10 Regular Job Descriptions, Rewritten by Marketers

By Lucy Hemingway January 7th, 2016

What’s the difference between a strategy director, a strategic ninja, and a strategic jedi? Do careers advisors tell students of the merits of pursuing roles as sanitation engineers, mobile sustenance facilitators, and even five-a-day collection operatives?

Eons ago, when I started working for newspapers, writers were called reporters or journalists. By the time I left, they had become content gatherers, which makes them sound more like an army of ants.

Out of all the job sectors, digital marketing is arguably the one that has been crushed by buzzwords and hollow titles the most. And once people start becoming story strategists or corporate storytellers, it’s hard not to embellish. Who hasn’t been tempted to also upgrade their role by adding a senior or chief here and there?

To illustrate just how ridiculous this trend is, we decided to take the terrible terminology used for marketing titles and apply them to other careers.

1. Chef

Dynamic gustatory content creator

This is a role that demands on-plate optimization for all content, from baked beans on toast to foie gras. You work with cutting-edge steak knives and prepare low-hanging fruit A/B tests (for salads). You’re known for the ability to line up ducks (à l’orange) in a row while working with sausage links and hashtag browns.

2. Policeman

Law enforcement manager

As a cop pounding the street, you’re an imposing thought leader, fully versed in the penalization system. You’re also adept at synergized beat walking and dealing with disruption in multi-platform environments such as night clubs and stadiums.

3. Teacher

Child knowledge converter

You’re skilled at administering A/B tests to pupils. If A and B don’t work, give them a C. Jumping on calls with parents and maintaining an extensive knowledge of big data (including the social followings of Zoella and Kim Kardashian) are crucial to your success.

4. Soccer player

Goal-oriented point aggregator

This is a perfect role for someone who likes to think outside the box. You’re a team player—unless you’re Cristiano Ronaldo—with a knack for 360-degree campaigns. You also happen to be an expert at disruption, powering through end-to-end solutions.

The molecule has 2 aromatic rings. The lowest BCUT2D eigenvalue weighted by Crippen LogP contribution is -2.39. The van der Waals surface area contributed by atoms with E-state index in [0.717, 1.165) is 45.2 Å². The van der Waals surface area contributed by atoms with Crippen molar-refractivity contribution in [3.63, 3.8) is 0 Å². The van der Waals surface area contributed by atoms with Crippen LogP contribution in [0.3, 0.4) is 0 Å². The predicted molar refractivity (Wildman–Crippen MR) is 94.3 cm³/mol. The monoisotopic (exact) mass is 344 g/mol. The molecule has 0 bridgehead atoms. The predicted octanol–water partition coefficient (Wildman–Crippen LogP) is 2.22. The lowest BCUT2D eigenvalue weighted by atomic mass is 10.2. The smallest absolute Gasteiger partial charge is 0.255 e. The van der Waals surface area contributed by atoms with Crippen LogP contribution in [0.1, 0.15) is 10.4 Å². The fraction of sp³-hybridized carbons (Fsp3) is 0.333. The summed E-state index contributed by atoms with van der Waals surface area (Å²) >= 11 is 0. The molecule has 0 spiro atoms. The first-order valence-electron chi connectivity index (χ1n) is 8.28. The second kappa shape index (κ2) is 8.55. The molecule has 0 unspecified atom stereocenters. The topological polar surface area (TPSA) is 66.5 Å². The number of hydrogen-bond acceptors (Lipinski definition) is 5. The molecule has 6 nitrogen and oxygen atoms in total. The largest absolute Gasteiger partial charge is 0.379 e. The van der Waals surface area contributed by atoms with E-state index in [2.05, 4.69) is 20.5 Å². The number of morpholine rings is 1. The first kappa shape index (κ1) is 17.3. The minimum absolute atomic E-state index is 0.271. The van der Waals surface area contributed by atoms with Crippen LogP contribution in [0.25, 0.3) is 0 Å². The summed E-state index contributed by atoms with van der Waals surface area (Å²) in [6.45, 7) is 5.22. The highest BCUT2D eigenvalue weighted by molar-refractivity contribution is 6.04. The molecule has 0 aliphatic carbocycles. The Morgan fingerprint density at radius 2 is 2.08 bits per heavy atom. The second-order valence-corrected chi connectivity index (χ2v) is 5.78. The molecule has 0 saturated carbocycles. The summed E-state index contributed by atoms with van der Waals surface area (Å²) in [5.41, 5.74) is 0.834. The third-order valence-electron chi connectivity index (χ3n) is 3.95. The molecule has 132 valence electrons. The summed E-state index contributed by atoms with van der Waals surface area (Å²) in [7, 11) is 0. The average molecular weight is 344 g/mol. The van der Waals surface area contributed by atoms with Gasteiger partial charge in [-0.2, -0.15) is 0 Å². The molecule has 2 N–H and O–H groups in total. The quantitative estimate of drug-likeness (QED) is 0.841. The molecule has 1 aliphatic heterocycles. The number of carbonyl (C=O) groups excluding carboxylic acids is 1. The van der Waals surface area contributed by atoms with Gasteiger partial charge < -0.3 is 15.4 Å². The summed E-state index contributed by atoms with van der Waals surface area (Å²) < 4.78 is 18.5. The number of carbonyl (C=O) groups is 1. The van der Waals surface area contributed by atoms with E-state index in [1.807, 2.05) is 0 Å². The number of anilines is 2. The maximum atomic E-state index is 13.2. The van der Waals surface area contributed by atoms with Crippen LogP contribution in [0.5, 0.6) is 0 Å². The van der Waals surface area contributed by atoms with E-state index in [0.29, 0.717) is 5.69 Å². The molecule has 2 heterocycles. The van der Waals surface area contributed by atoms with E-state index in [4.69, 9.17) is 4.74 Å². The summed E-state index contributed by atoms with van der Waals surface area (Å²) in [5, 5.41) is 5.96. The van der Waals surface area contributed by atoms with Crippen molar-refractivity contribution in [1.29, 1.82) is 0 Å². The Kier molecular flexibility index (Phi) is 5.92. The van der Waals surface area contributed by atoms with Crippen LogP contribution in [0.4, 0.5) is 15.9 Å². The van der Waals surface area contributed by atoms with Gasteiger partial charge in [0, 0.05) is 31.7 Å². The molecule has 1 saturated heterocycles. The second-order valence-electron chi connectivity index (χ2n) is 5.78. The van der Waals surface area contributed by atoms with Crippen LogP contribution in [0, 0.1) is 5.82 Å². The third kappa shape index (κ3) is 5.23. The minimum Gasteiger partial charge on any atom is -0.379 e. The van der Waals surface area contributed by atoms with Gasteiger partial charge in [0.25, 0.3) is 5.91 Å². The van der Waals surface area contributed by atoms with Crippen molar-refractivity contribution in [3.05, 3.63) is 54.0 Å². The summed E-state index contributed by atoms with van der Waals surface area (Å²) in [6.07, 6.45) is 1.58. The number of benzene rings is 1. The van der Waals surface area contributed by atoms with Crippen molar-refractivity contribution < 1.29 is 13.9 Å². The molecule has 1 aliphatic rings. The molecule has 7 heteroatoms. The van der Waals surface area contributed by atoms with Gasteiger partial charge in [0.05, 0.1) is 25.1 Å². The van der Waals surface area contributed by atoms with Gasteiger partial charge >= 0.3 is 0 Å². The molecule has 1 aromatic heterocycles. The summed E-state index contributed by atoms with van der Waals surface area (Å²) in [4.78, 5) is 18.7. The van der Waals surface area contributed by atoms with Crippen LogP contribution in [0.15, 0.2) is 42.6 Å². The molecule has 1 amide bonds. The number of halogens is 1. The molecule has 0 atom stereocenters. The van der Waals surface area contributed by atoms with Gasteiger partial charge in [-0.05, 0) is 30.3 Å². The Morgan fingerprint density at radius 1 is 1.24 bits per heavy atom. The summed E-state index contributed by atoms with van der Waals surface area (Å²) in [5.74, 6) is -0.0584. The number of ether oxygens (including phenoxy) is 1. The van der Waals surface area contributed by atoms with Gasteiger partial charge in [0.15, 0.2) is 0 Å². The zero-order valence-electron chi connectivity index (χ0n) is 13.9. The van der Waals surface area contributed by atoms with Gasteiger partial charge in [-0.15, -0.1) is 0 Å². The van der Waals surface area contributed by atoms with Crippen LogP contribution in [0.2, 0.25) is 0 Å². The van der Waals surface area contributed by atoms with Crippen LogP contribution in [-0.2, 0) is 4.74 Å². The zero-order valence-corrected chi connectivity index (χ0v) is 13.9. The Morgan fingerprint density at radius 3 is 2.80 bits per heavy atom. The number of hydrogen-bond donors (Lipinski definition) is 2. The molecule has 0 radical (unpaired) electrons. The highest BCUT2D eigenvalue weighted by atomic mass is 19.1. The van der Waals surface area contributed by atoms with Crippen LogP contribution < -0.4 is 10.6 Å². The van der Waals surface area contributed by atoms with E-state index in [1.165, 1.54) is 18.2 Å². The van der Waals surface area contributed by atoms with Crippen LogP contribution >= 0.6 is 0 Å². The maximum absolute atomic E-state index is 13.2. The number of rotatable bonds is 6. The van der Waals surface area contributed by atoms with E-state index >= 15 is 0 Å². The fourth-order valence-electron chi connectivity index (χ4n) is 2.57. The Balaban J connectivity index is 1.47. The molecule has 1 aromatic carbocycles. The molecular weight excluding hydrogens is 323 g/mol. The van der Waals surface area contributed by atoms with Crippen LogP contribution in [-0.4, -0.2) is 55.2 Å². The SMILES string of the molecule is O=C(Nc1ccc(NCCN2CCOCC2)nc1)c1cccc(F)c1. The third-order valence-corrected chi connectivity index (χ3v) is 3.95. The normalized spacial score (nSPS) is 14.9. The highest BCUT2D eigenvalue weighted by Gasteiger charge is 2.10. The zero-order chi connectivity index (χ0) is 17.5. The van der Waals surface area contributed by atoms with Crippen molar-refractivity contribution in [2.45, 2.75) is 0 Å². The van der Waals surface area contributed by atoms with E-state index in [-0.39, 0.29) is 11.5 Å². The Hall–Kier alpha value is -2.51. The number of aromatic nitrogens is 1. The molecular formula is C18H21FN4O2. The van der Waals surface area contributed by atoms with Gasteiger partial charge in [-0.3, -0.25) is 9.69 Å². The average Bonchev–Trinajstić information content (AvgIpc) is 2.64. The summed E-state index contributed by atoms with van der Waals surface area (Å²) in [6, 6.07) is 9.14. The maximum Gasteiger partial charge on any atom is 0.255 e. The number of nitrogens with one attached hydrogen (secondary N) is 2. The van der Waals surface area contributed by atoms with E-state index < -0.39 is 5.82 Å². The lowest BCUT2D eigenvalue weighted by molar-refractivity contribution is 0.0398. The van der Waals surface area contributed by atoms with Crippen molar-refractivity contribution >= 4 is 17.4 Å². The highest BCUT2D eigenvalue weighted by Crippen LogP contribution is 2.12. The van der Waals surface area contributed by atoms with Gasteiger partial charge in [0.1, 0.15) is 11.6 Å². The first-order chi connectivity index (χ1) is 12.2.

5. Farmer

Scalable arable marketer

In a rapidly growing field, this is a role suitable for hackers and harvesters. You’re an expert in localized organic search and blue-sky thinking, hungry to produce highly snackable content. In all likelihood, you’re probably a one-stop shop, which investors will love.

6. Doctor

Healthy call-to-action engager

You’re clearly an expert in handling “hangouts” and content that goes viral. You definitely have an ear for great storytelling, especially listening to tales about how someone got sick after too much newsjacking. Thankfully, you know exactly what holistic content to administer to make your customers feel better.

7. Lawyer

Human disruption curator

With an attention to detail and an ability to think outside the jury box, you’re a shrewd strategist known for locking in conversions from people who desperately don’t want to go to prison. Since you’re committed to committals and capable of leveraging the jury, you have no problem hacking the legal system.

8. Builder

Platform-enabling influencer

You take your clients to the next level on a robust platform because of quality workmanship and strong team building. While others put up walls and create organizational silos, you’ve managed to climb the corporate ladder. You’re proudest achievement is building a business from the ground up—doing more with less or, at least, charging more for less.

9. IT manager

Real-time scalable superior

Your role is imperative to the online internet of things functioning to a high degree of synergy across the board. Your mantra is the IT Three, and without your code ninjas and IT artisans beside you, your big data for the millennials has no chance of Indexing to become the next trending link bait. Once a dusty geek in the corner, now the king of real reality, real time.

10. Taxi driver

Roadmap conversion path facilitator

The modern taxi driver needs to be mobile-first, ready to engage with a vast audience when the call comes. You have a vast knowledge of authentic conversations. Putting the customer at the center (of roadworks, hold-ups, etc.) is essential, as is an innate understanding of the information superhighway.

Tags: , ,